In fact, skepticism of authority in the context of health care is the most rational and intellectual mind set one could possibly embrace.
If victims of the infamous Tuskegee syphilis study, conducted by the U.S. Public Health Service between 1932 and 1972, had ignored the advice of the doctors they had been told to trust and sought proper medical treatment, they could have saved their own lives as well as those of future generations who were born with congenital syphilis as a consequence of the U.S. health authorities deliberately withholding treatment.
If victims of Project SHAD, unwilling and uninformed participants in a Department of Defense program that deliberately exposed them to chemical and biological weapons like VX and Sarin nerve gas, had not trusted their superiors then they could have avoided lifelong debilitating diseases and premature deaths.
If parents of mentally disabled children at the Willowbrook State School in Staten Island, New York, had not trusted Saul Krugman of New York University, who told them that their children were being enrolled for helpful “vaccinations” when in fact that were being deliberately infected with viral hepatitis, then more heartache could have been spared.
If people had expressed more concern at the time about radiation experiments which led to government scientists, “Feeding radioactive food to mentally disabled children or conscientious objectors, inserting radium rods into the noses of school children, deliberately releasing radioactive chemicals over U.S. and Canadian cities, measuring the health effects of radioactive fallout from nuclear bomb tests, injecting pregnant women and babies with radioactive chemicals, and irradiating the testicles of prison inmates,” would this have been a healthy form of skepticism to adopt?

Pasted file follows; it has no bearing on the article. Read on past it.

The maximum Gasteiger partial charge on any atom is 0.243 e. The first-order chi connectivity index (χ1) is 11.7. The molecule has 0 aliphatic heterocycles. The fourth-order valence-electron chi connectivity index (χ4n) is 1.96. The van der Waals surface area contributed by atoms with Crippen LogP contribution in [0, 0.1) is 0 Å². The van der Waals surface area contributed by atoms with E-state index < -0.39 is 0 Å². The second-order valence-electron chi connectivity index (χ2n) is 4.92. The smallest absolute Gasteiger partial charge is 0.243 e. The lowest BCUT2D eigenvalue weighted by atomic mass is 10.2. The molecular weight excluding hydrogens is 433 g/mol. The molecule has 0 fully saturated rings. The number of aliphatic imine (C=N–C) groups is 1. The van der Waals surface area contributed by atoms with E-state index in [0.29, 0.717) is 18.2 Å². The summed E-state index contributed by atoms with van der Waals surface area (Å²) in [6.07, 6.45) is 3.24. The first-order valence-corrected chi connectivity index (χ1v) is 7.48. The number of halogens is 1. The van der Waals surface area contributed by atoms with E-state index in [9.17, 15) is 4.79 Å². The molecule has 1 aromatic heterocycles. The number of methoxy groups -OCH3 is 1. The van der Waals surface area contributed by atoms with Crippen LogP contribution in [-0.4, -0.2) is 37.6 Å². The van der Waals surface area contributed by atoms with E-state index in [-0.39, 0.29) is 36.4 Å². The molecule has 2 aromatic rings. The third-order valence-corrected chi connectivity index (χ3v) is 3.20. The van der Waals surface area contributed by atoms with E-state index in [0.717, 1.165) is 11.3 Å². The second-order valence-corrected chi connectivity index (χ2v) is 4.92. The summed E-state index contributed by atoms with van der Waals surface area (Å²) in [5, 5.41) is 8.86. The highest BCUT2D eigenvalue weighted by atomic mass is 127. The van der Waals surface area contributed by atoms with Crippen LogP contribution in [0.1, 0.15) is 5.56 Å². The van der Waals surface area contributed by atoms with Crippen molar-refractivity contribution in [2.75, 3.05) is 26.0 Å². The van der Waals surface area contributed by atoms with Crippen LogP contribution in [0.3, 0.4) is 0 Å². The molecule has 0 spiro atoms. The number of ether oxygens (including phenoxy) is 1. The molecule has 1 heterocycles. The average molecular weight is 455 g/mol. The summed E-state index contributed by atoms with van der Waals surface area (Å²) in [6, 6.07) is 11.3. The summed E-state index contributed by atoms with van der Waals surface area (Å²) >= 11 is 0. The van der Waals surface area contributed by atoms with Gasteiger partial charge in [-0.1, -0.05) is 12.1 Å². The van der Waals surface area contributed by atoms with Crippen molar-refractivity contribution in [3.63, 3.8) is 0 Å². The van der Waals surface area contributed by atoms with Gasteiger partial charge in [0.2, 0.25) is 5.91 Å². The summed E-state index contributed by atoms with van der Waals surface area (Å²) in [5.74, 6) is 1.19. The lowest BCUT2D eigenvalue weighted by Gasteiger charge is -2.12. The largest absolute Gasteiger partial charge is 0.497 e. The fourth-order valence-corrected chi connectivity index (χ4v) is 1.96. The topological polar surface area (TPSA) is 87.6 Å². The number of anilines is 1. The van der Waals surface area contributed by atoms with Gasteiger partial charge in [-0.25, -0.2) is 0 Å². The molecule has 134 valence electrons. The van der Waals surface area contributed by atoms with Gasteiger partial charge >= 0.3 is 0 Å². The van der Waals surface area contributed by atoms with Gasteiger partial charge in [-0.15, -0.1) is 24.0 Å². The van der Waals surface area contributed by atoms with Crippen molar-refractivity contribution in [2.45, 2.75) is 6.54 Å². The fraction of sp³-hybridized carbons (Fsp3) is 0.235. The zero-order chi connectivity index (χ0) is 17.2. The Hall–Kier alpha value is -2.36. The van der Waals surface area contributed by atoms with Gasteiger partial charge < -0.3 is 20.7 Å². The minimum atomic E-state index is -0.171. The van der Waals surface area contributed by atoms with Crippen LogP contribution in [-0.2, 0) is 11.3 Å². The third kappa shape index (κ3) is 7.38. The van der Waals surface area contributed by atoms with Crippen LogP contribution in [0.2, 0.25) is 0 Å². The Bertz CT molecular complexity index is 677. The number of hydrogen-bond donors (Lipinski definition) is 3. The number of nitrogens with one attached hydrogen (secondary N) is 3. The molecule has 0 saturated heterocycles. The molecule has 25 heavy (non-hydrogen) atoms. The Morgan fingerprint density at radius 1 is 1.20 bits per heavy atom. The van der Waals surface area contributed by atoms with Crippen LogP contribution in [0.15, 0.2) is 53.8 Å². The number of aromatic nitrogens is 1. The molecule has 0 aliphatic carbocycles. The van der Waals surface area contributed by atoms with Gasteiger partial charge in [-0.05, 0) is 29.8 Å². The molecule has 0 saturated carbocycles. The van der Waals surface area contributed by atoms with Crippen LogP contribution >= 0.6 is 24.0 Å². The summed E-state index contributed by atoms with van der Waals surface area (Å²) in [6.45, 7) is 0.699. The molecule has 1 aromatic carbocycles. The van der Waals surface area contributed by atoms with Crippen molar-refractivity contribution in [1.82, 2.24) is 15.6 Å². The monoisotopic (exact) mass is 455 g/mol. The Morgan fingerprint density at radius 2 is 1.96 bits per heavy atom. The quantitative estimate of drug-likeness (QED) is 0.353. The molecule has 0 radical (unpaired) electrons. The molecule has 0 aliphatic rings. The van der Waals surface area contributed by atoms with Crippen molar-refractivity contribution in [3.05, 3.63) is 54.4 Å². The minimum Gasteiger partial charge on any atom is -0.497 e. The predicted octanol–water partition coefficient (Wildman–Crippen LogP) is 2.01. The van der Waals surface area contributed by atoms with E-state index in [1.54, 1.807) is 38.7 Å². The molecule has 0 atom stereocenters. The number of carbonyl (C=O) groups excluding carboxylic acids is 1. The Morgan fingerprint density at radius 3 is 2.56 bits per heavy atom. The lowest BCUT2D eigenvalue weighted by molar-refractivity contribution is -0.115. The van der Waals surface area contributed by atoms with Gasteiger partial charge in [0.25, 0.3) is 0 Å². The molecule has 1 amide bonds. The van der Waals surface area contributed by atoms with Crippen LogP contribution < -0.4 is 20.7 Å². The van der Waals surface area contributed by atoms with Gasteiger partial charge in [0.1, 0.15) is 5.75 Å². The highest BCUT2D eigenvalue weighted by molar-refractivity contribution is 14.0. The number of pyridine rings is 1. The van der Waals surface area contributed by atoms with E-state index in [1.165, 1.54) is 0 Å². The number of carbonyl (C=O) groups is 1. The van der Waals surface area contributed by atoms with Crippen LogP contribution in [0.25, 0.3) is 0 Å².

The list is endless – the history of human experimentation performed by government scientists on unwitting victims reinforces the fact that expressing concern about experimental vaccinations that promise to induce a state of “focused calm” is not to engage in delusions of paranoia or cognitive dissonance, as Lehrer characterizes it, it’s a healthy and informed response to the multi-generational record of scientific abuse of health care research in the United States.